Posted tagged ‘Chapter Books’

It’s National Best Friends Day!

June 8, 2017

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A friend is someone who is always there for you. That friend supports you, laughs with you, cries with you, gets mad at you, keeps your secrets, and always accepts you the way you are. Whether you’re near or far, today is the day to reach out and let your friends know how much they mean to you.

“The most beautiful discovery true friends make is that they can grow separately without growing apart.” ~Elizabeth Foley

There have been numerous books written about friendship. Below you’ll find some of my favorites. Celebrate friendship by sharing one of these books with someone you love.

For the Younger Set:

frances

Best Friends for Frances written by Russell Hoban and illustrated by Lillian Hoban, HarperCollins

George

George and Martha: The Complete Stories of Two Best Friends written and illustrated by James Marshall, Houghton Mifflin

frog and

Frog and Toad Are Friends written and illustrated by Arnold Lobel, HarperCollins

cork

Cork & Fuzz written by Dori Chaconas and illustrated by Lisa McCue, Viking Books for Young Readers

otis

Otis and the Tornado written and illustrated by Loren Long, Philomel Books

rabbit

My Friend Rabbit written and illustrated by Eric Rohmann, Roaring Book Press

piggie

Elephant and Piggie: My Friend is Sad written and illustrated by Mo Willems, Disney-Hyperion

yoon

Be a Friend written and illustrated by Salina Yoon, Bloomsbury U.S.A. Children’s Books

frints

Best Frints in the Whole Universe written and illustrated by Antoinette Portis, Roaring Brook Press

Middle-Grade Favorites:

ivan

The One and Only Ivan written by Katherine Applegate and illustrated by Patricia Castelao, HarperTorch

holes

Holes written by Louis Sachar, Yearling Books

anne

Anne of Green Gables written by L. M. Montgomery, Puffin Books

dresses

The Hundred Dresses written by Eleanor Estes and illustrated by Louis Slobodkin, Houghton Mifflin Harcourt

web

Charlotte’s Web written by E. B. White and illustrated by Garth Williams, HarperTrophy

winnie

Winnie-the-Pooh written by A. A. Milne and illustrated by Ernest H. Shepard, E. P. Dutton

Happy Best Friends Day to the best of the best — my best friends!

minions

 

Summer Reading

June 23, 2016

Summer reading. Share the adventure!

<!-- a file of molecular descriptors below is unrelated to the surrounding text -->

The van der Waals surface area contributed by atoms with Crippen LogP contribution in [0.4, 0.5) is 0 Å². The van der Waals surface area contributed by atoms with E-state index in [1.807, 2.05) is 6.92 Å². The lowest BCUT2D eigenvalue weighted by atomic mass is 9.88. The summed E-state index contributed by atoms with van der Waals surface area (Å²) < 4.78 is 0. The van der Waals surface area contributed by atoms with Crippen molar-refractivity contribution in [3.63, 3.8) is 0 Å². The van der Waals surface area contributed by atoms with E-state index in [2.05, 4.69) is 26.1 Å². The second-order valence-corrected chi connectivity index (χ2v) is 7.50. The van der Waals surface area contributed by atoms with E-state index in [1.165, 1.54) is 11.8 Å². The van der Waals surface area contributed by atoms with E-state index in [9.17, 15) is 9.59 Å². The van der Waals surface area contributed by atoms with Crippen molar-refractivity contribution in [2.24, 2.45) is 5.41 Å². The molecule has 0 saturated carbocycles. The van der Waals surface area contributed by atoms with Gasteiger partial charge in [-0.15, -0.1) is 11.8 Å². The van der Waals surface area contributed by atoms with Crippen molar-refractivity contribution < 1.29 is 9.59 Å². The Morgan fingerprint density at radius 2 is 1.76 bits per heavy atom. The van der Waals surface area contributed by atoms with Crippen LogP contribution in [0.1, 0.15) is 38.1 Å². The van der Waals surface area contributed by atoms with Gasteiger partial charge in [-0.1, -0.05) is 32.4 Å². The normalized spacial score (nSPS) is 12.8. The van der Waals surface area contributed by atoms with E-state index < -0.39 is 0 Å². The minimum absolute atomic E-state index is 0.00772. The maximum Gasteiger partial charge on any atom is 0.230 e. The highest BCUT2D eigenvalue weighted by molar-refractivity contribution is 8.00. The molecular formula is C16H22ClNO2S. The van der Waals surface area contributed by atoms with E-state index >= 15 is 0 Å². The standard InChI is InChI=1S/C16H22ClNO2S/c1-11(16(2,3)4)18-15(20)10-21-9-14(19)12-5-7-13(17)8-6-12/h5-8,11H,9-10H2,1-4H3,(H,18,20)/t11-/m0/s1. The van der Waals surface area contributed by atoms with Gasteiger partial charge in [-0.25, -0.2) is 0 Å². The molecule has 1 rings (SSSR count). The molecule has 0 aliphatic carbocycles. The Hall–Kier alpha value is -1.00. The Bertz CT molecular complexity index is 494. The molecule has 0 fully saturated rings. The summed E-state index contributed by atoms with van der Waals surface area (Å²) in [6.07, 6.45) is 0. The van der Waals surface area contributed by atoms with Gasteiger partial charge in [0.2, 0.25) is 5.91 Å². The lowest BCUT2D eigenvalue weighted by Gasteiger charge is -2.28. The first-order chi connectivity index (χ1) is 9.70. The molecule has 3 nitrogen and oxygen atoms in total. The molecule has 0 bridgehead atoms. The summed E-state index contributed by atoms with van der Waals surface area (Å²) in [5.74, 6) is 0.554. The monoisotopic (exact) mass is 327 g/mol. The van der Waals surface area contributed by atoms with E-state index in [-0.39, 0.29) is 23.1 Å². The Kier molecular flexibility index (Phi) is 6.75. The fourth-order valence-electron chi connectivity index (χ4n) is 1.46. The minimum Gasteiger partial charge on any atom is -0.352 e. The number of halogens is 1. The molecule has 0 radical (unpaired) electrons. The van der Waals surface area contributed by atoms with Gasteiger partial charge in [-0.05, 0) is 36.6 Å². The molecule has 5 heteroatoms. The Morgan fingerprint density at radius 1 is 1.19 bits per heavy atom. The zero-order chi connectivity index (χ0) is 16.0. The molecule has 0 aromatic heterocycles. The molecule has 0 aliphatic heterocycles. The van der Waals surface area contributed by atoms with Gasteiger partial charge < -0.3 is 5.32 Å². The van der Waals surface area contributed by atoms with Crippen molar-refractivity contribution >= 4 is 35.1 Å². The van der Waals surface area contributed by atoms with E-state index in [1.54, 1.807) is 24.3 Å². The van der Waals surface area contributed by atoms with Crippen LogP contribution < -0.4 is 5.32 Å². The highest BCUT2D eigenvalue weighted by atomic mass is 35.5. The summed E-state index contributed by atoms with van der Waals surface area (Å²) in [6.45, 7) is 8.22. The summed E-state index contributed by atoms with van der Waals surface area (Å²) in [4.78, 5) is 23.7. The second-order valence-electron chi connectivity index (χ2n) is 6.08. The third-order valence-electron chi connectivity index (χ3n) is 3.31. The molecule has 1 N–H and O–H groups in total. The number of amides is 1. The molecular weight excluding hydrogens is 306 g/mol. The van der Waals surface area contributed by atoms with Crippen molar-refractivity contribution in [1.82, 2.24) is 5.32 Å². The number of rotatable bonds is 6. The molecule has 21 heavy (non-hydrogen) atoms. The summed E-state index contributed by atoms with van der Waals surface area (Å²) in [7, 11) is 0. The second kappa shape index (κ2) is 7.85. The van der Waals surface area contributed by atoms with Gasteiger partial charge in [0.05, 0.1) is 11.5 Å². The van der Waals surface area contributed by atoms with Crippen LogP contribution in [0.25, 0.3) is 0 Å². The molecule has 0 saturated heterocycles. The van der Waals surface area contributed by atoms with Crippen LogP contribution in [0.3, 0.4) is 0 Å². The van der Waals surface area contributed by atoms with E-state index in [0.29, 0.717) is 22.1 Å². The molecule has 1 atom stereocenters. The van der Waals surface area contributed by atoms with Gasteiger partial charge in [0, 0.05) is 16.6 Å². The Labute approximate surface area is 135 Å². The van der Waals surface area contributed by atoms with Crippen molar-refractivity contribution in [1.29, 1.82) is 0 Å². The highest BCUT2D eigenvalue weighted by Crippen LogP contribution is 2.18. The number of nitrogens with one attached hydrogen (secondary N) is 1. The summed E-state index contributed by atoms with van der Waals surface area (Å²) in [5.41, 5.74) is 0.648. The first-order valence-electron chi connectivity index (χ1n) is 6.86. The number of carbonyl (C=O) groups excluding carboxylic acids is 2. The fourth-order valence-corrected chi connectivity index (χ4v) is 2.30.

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Check out these websites for some great summer reading choices for kids.

Summer Reading Guide 2016 Ages 0-12

Science is for Girls:  25 Books About Female Scientists  

The New York Times® Bestsellers:  Children’s Picture Books 

ALSC Summer Reading Lists

Summer Reading Lists for Kids Ages 6-14

100 Best Books Every Boy (and Girl) Should Read 

 

 

 

 

Another Great Chapter Book from Kate DiCamillo

November 19, 2015

I recently picked up Kate DiCamillo’s chapter book, Francine Poulet Meets the Ghost Raccoon, from our local library. It’s Volume Two in Tales from Deckawoo Drive. Familiar characters from the first book in the series, Leroy Ninker Saddles Up, can be found in the second book. Both books, illustrated by Chris Van Dusen, will appeal to young readers who are looking for something more than books in the I Can Read category.

francine

 

In Francine Poulet Meets the Ghost Raccoon, Francine comes from a long line of animal control officers. She has won trophies and holds records for the most animals controlled. Her father referred to her as the genuine article and solid like a refrigerator. Francine loves her job and does it well. Nothing frightens her. When Mrs. Bissinger calls for help to round up a ghostly-looking raccoon on her roof, Francine is on the job. But when the raccoon with its sharp teeth, high-pitched screaming, and odd looks charges at Francine, she panics. Fear seizes Francine, and she loses her perfect balance. A tumble from the roof lands Francine in the hospital with aches, pains, broken bones, and a severe case of fright. Francine loses her self-confidence and resigns from her animal control job. It’s not until a young boy, Frank, convinces Francine that she must face the raccoon to end her fears and go back to being the great animal control officer she really is. Frank cheers Francine on as she attempts to capture the wild raccoon. She remembers what her father said about being the genuine article and summons all of her courage to catch the raccoon. Success! Francine wins her struggle over panic and fear and finds a kindred spirit in Frank.